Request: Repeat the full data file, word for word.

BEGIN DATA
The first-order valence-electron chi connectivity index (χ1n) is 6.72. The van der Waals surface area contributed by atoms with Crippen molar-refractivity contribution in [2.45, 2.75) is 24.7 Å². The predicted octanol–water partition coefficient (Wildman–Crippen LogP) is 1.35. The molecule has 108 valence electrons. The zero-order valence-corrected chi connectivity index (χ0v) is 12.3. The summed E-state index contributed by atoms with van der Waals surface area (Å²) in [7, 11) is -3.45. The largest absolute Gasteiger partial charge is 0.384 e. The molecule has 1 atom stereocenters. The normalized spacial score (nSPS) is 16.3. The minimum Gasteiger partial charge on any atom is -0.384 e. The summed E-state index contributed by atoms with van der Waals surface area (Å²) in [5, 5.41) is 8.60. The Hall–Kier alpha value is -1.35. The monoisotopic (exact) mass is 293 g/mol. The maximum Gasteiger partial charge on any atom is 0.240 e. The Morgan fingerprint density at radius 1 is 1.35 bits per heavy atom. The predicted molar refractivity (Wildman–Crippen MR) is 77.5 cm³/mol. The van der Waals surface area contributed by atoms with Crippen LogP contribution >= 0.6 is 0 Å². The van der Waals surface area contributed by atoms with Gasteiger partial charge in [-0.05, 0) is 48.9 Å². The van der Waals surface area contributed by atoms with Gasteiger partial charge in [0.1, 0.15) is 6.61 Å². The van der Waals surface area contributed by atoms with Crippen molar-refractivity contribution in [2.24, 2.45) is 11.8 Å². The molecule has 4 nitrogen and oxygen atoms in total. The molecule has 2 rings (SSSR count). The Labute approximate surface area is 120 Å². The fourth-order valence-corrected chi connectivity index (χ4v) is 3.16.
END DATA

The first-order valence-electron chi connectivity index (χ1n) is 6.72. The van der Waals surface area contributed by atoms with Crippen molar-refractivity contribution in [2.45, 2.75) is 24.7 Å². The predicted octanol–water partition coefficient (Wildman–Crippen LogP) is 1.35. The molecule has 108 valence electrons. The zero-order valence-corrected chi connectivity index (χ0v) is 12.3. The summed E-state index contributed by atoms with van der Waals surface area (Å²) in [7, 11) is -3.45. The largest absolute Gasteiger partial charge is 0.384 e. The molecule has 1 atom stereocenters. The normalized spacial score (nSPS) is 16.3. The minimum Gasteiger partial charge on any atom is -0.384 e. The summed E-state index contributed by atoms with van der Waals surface area (Å²) in [5, 5.41) is 8.60. The Hall–Kier alpha value is -1.35. The monoisotopic (exact) mass is 293 g/mol. The maximum Gasteiger partial charge on any atom is 0.240 e. The Morgan fingerprint density at radius 1 is 1.35 bits per heavy atom. The predicted molar refractivity (Wildman–Crippen MR) is 77.5 cm³/mol. The van der Waals surface area contributed by atoms with Crippen LogP contribution >= 0.6 is 0 Å². The van der Waals surface area contributed by atoms with Gasteiger partial charge in [-0.05, 0) is 48.9 Å². The van der Waals surface area contributed by atoms with Gasteiger partial charge in [0.1, 0.15) is 6.61 Å². The van der Waals surface area contributed by atoms with Crippen molar-refractivity contribution in [2.24, 2.45) is 11.8 Å². The molecule has 4 nitrogen and oxygen atoms in total. The molecule has 2 rings (SSSR count). The Labute approximate surface area is 120 Å². The fourth-order valence-corrected chi connectivity index (χ4v) is 3.16.